Being smart people, the doctors suspect that there may be a connection between the biomedical research being conducted on the island and the boneless body, so they head over to Phillips’ laboratory. To their horror, they find the place littered with the dessicated bodies of Phillips and his staff.

The doctors collect all the lab notes they can find and take them back to the inn, where they can quaff a pint or two while trying to figure out what’s going on. (For more insight on the traditional inn/pub as a refuge in British horror and sci-fi films, see my post on The Earth Dies Screaming.)

Screenshot - Edward Judd, Peter Cushing and Eddie Byrne in Island of Terror (1966)
The three doctors confer over the mystery of the boneless bodies.

Meanwhile, another local finds one of his horses dead, minus its bones. Before you can say “bloody bone-liquefying mutants,” the intrepid investigators discover that Phillips’ experiments in creating living cells to combat cancer had gone horribly wrong, instead creating nightmarish tortoise-sized silicate-based creatures with tentacles that allow them to seize their prey and drain them of their calcium.

To add insult to bone-putrefying injury, after feeding, the things split in two. As the calcium phosphate starts to hit the fan, West estimates that at their current rate of reproduction, within a week Petrie’s island will become a gigantic petri dish with a million or more silicates slithering around.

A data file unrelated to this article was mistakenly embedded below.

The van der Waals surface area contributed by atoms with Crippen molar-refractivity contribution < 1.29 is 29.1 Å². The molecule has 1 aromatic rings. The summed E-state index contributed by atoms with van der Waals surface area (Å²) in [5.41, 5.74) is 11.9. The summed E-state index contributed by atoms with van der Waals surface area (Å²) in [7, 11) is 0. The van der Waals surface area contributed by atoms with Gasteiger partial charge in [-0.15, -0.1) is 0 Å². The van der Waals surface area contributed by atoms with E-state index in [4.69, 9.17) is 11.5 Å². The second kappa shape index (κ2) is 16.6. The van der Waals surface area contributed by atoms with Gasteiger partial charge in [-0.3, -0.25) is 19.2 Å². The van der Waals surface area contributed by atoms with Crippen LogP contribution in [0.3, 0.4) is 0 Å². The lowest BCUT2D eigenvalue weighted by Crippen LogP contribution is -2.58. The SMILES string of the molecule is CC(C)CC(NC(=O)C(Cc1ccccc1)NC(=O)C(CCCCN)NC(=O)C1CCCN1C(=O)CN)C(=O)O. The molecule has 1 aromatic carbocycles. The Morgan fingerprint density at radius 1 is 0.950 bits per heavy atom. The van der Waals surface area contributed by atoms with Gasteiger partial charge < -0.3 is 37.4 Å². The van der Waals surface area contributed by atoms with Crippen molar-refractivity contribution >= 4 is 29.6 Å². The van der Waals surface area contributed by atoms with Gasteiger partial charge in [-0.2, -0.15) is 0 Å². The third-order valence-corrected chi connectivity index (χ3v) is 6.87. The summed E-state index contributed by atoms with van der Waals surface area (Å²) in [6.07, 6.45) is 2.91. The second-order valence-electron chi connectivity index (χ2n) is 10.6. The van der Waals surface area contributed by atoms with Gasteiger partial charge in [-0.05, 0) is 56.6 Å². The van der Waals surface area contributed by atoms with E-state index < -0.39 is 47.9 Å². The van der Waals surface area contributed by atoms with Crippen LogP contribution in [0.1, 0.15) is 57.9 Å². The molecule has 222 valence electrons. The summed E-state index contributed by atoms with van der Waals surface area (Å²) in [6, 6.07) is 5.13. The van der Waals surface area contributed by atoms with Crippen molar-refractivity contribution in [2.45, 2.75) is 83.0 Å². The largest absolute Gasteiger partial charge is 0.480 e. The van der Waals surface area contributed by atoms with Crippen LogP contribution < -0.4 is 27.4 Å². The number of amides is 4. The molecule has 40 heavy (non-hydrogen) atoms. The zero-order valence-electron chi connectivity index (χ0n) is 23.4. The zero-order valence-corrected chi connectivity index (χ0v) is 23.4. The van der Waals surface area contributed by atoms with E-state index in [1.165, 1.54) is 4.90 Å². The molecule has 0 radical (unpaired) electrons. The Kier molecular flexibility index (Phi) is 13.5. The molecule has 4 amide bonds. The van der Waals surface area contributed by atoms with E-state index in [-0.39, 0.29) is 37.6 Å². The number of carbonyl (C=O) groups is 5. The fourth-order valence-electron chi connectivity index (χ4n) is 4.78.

With the casualty rate mounting, Stanley and West convince the surviving islanders to hole up in the town hall, and Toni is tasked with holding down the fort while the men, with the help of the island’s mayor (Niall MacGinnis), battle the creatures with Molotov cocktails and dynamite.

When that fails, it’s back to the drawing board to try and figure out how to poison the nasty armor-plated things. Phillips’ laboratory might just hold the key, but getting there and back is not going to be easy.

Screenshot - A silicate creature bars the way in Island of Terror (1966)